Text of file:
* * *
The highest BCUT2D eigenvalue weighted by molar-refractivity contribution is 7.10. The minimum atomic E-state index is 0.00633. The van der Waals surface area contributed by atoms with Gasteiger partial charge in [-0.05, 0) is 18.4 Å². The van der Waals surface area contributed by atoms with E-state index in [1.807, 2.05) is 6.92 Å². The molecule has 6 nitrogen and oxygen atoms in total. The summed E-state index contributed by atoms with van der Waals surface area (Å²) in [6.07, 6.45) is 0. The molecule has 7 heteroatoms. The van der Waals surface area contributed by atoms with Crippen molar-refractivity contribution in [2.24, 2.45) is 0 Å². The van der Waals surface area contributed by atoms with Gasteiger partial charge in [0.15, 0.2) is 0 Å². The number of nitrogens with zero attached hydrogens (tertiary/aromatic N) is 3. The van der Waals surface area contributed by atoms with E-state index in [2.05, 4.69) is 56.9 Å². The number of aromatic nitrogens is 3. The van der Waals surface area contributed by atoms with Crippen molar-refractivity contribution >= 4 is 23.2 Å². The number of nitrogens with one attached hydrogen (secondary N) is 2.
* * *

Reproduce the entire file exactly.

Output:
The highest BCUT2D eigenvalue weighted by molar-refractivity contribution is 7.10. The minimum atomic E-state index is 0.00633. The van der Waals surface area contributed by atoms with Gasteiger partial charge in [-0.05, 0) is 18.4 Å². The van der Waals surface area contributed by atoms with E-state index in [1.807, 2.05) is 6.92 Å². The molecule has 6 nitrogen and oxygen atoms in total. The summed E-state index contributed by atoms with van der Waals surface area (Å²) in [6.07, 6.45) is 0. The molecule has 7 heteroatoms. The van der Waals surface area contributed by atoms with Crippen molar-refractivity contribution in [2.24, 2.45) is 0 Å². The van der Waals surface area contributed by atoms with Gasteiger partial charge in [0.15, 0.2) is 0 Å². The number of nitrogens with zero attached hydrogens (tertiary/aromatic N) is 3. The van der Waals surface area contributed by atoms with E-state index in [2.05, 4.69) is 56.9 Å². The number of aromatic nitrogens is 3. The van der Waals surface area contributed by atoms with Crippen molar-refractivity contribution >= 4 is 23.2 Å². The number of nitrogens with one attached hydrogen (secondary N) is 2.